Unlike transmissions, habits are hard to break
Some things never change for Kenneth Justen. For starters, he's never changed his hometown. He's stayed put his whole life in McHenry.
Another constant is his need for speed. That's as strong within him today as it was decades ago.
It all started back in 1973. He purchased a used 1971 Chevy Camaro and nothing could match the rush of mashing the gas pedal down on open rural roads. It sure was fun but the Camaro was also a handful. In 1975, the car was totaled.
That accident put Justen on the prowl for another performance-oriented machine. He saved up some cash and, already being a Camaro fan, headed to Smith's Central Garage in Johnsburg. There he ordered a new '76 Camaro. "Must haves" included black paint, a manual transmission and the biggest engine available -- a rumbling 350-cubic-inch V-8.
The vehicle took two months to arrive. When it did, showroom employees were dumbfounded. "They kept staring," Justen recalls. "Usually they sold family cars like Impalas and Biscaynes. Something sporty was a rare sight."
But employees were gawking while Justen was scrutinizing. The car's $5,416.22 price tag was a hefty sum for the young man and he expected his new buy to be pristine. Come to find out, it wasn't.
Under one of the fender badges was a paint run. Feigning to be fuming, Justen demanded the manager have the car immediately resprayed. The awkwardness lingered before a smiling Justen admitted he was "goofing off'." Still, the joker leveraged the situation and negotiated a deal. He'd forgive the blemish in exchange for use of one of the shop's lifts for the next week.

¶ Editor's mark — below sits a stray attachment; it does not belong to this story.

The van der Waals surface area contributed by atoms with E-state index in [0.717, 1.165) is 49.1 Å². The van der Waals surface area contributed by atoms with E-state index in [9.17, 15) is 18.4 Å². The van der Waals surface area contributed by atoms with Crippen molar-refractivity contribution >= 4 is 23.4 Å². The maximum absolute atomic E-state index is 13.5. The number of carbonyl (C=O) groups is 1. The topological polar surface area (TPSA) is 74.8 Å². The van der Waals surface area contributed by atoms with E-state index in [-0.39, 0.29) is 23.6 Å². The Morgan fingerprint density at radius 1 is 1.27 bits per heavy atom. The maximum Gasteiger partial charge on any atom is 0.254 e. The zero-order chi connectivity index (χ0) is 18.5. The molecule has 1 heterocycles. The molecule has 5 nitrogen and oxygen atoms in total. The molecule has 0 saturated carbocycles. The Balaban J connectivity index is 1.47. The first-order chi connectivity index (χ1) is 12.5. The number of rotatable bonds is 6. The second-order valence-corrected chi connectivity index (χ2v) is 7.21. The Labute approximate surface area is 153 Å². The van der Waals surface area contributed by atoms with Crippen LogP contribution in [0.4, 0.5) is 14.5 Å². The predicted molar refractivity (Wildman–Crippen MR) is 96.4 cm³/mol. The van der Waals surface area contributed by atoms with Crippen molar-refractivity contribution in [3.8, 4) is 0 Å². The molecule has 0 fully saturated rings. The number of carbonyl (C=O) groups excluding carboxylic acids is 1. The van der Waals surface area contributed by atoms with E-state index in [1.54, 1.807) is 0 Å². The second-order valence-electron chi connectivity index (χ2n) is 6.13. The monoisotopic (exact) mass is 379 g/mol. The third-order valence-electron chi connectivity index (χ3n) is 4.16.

For the next couple of evenings (when business was slow), Justen sprayed on protective undercoating -- a rust inhibitor to combat salty roads and Illinois winters.
Justen's company work truck allowed him to preserve the Camaro for weekend play. That's when he'd go all out on area asphalt. "I beat on it pretty good; I aimed to maximize the warranty," he says. He did just that. The lead-foot finagled getting the transmission rebuilt, not once but twice -- and both times fully covered. All this within his first year of ownership.
When Justen burned up the transmission a third time, the dealer refused. They had wised up to his tire-smoking antics. Justen's next move was to install a stronger transmission on his own. That did the trick; he hasn't broken it since.
Soon he jumped to his next motorized thrill: muddy, off-road 4x4s. While he was off driving four-wheel drive trucks, the Camaro got sidelined, sitting parked from the early 1980s to 1999. Eventually, some fluid changes were all that were needed to get the Chevy roadworthy again.
Justen's passion is shared by his car-crazy daughter, Karlyn. He's already decided she'll take over ownership one day.
But not before a few more all-out runs.
"I love when cocky drivers come up on the road," Justen said. "I just shake my head and blow them away."
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